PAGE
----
In a report issued on April 9, the British Department for Business, Energy & Industrial Strategy reported that, based on provisional figures, last year had been a record year for the production of electricity using renewable technologies in the UK. Renewable electricity generation last year was 8.5% higher than in 2018.
In numbers, 2019 saw 119 TWh of electricity generated renewably, in comparison to 110 TWh the year before. This increase was ascribed mainly to increased capacity. While renewable technologies accounted for 33% of electricity generation in 2018, last year the proportion was 36.9%, an increase of 3.8 percentage points and a new record.
In 2019 offshore wind generation increased by 20%, to a record of 31.9 TWh, meaning that, over a decade, the country’s offshore wind generation had increased by ten times. Onshore wind generation also increased last year, in comparison to 2018, but only by 6.6%. That nevertheless resulted in a record figure of 32.2 TWh, or an increase of four times over ten years.
The average wind speeds across the UK and its coastal waters were the lowest since 2012, but the country’s installed wind generating capacity increased significantly. In the case of offshore wind, capacity jumped 19%, while for onshore wind it went up 4.6%. However, at the end of 2018 onshore wind was still the biggest component of the country’s renewable electricity generating capacity, at 30%. The great increase in offshore capacity raised its share to 21%. But, when it came to the actual generation of electricity, onshore wind accounted for 27% of electricity produced renewably, while offshore wind provided 26.8%. And, in the second semester of last year, for the first time offshore wind generated more electricity than onshore wind.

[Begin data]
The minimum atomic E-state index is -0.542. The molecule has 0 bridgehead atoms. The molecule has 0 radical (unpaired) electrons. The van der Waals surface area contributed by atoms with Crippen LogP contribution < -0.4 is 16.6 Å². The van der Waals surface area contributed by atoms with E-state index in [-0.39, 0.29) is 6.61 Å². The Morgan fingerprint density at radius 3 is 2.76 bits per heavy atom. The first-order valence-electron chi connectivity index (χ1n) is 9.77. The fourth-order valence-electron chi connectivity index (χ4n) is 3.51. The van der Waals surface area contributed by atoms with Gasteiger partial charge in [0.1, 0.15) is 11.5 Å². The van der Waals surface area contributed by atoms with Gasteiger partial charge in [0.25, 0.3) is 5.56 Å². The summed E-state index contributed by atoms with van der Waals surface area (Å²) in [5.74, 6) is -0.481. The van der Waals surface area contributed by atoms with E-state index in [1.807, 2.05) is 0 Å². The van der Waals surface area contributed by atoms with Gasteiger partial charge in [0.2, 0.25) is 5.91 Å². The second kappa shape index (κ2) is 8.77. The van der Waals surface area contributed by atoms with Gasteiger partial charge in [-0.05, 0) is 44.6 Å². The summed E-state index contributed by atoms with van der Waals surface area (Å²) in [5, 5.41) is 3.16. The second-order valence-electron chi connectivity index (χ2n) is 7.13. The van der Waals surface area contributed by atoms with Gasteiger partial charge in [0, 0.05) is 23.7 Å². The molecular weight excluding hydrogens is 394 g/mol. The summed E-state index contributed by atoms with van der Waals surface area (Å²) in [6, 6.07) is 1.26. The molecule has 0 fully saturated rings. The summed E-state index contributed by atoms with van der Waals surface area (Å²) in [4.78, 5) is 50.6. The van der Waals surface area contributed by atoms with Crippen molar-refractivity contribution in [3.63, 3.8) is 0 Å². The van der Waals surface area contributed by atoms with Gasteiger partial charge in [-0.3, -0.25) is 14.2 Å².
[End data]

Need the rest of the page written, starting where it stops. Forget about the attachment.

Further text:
However, the biggest source of British renewable electricity generation was bioenergy, accounting for 31%, although bioenergy only contributed 17% of renewable electricity capacity (with biomass being the biggest component of that, at 10%). Bioenergy generation in 2019 was 5.2% higher than in 2018, or, in numbers, an increase of 1.8 TWh to 36.6 TWh.
The UK also generated 12.7 TWh of electricity last year from solar photovoltaic (PV) energy, although this was a slight decline in comparison to 2018. This decline was the result of there being fewer sunlight hours in the UK last year – about 16 minutes a day less, on average, throughout the year. Total installed solar PV capacity actually rose by 3.8%, to a total of 13.8 GW, and solar PV ranked second only to onshore wind in terms of renewable electricity generation capacity, accounting for 29%. In terms of actual electricity generation, solar PV provided almost 11% of the country’s renewable power last year.
Other renewable energy technologies used in the UK include hydropower (contributing nearly 4% of capacity), and shoreline and tidal power (less than 0.1%). Not included in this report, nuclear energy accounted for some 19% of British electricity generation last year, meaning that zero-carbon technologies generated about 56% of British electricity in 2019.